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Research Projects
Turbulenz Untersuchungen und verbesserte Modellierung der atmosphärischen Refraktion mit VLBI und GNSS

Research Projects | Positioning and Navigation

Turbulence investigations and improved modelling of atmospheric refraction with VLBI and GNSS

Leaders:  Prof. Dr.-Ing. Steffen Schön
Email:  schoen@ife.uni-hannover.de
Team:  Dipl.-Ing. Franziska Kube
Year:  2012
Sponsors:  DFG (SCHO 1314/3-1)
Is Finished:  yes

Motivation

Progress in improving the quality of space-geodetic observations for precise positioning and monitoring Earth rotation is hampered by insufficient knowledge of the temporal and spatial refractivity variations in the neutrosphere. Today, only the effects showing annual to hourly long periodic variations are considered. The short periodic fluctuations in the range of minutes to sub-second that are caused by turbulence in the first few kilometres above the ground, i.e. the atmospheric boundary layer, are still neglected. These refractivity fluctuations induce phase fluctuations of wavefronts passing through the turbulent medium. They form a significant error source for electromagnetic GNSS and VLBI wave propagation. Turbulent processes can be best described stochastically. Following the widely accepted Kolmogorov turbulence model, refractivity fluctuations with scales inside the inertial subrange, i.e. between an inner and outer scale length, can be described by specific power-law processes. Since the resulting phase fluctuations are non-stationary, dedicated analysis tools are applied such as temporal or spatial structure functions, i.e. variances of the process of first order differences. The prevailing turbulent regime is then characterized by the shape of the structure function yielding typical slopes in a log-log-plot of 5/3 or 2/3.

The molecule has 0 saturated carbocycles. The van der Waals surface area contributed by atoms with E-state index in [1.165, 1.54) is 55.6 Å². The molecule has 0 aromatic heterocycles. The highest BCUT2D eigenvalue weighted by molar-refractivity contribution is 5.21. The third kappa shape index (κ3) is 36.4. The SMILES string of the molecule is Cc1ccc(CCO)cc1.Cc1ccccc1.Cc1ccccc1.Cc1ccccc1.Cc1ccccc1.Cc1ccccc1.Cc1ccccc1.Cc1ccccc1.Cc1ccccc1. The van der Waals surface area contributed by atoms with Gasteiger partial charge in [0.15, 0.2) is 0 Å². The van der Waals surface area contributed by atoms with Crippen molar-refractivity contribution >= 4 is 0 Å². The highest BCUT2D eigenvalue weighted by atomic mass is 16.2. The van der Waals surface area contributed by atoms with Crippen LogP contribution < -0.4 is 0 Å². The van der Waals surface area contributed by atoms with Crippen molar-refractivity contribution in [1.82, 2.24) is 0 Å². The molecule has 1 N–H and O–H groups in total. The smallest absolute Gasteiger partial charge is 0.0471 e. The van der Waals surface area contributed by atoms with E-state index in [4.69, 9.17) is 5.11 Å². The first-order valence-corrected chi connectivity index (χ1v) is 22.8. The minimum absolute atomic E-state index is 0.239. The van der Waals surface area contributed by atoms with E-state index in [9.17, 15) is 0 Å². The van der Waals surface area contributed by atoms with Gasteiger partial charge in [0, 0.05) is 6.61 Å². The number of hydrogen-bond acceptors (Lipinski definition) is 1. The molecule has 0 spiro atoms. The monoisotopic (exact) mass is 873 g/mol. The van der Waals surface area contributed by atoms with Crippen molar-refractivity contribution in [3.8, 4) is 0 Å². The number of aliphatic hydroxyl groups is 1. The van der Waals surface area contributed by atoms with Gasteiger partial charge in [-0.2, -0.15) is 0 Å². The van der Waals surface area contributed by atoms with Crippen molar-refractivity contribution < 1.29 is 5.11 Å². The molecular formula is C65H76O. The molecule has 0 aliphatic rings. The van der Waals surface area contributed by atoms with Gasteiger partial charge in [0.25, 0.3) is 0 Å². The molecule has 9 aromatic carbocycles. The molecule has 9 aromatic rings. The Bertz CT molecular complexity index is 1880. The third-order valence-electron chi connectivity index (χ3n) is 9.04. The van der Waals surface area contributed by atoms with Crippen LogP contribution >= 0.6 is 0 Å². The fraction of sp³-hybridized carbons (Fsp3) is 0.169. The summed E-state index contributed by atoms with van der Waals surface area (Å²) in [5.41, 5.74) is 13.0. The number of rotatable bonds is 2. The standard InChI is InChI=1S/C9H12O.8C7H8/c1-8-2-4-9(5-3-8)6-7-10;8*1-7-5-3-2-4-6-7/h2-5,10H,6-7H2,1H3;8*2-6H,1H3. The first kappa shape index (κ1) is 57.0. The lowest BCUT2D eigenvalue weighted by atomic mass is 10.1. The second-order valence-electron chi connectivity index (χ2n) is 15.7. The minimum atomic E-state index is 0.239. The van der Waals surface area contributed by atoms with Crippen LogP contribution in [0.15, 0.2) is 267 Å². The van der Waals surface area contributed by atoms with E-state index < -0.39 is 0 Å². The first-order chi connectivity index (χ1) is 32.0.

Goals

  • Improved characterization of refractivity fluctuations and determination of turbulence parameters

  • Enhanced modelling of neutrospheric refraction effects

Methodology

 

The basis for reaching these goals is the exciting opportunity of a unique small-scale observing network with two techniques in the radio frequency domain in parallel, namely VLBI and GPS. A cluster of geodetic radio Telescopes and continuous operating GNSS stations at the Geodetic Observatory Wettzell and the Wettzell footprint network opens up numerous unique opportunities for studies of variability of water vapour in the atmosphere and the resulting refraction effects. Besides existing methods like temporal and spatial structure functions, new analysis concepts have to be developed - not only to determine the structure constant and power law exponent but also further relevant atmospheric turbulence parameters, like e.g., the scale length or the wind direction and speed. Furthermore we will develop operational models to use actual turbulence information for an improved estimation of tropospheric delays for both VLBI and GNSS observations.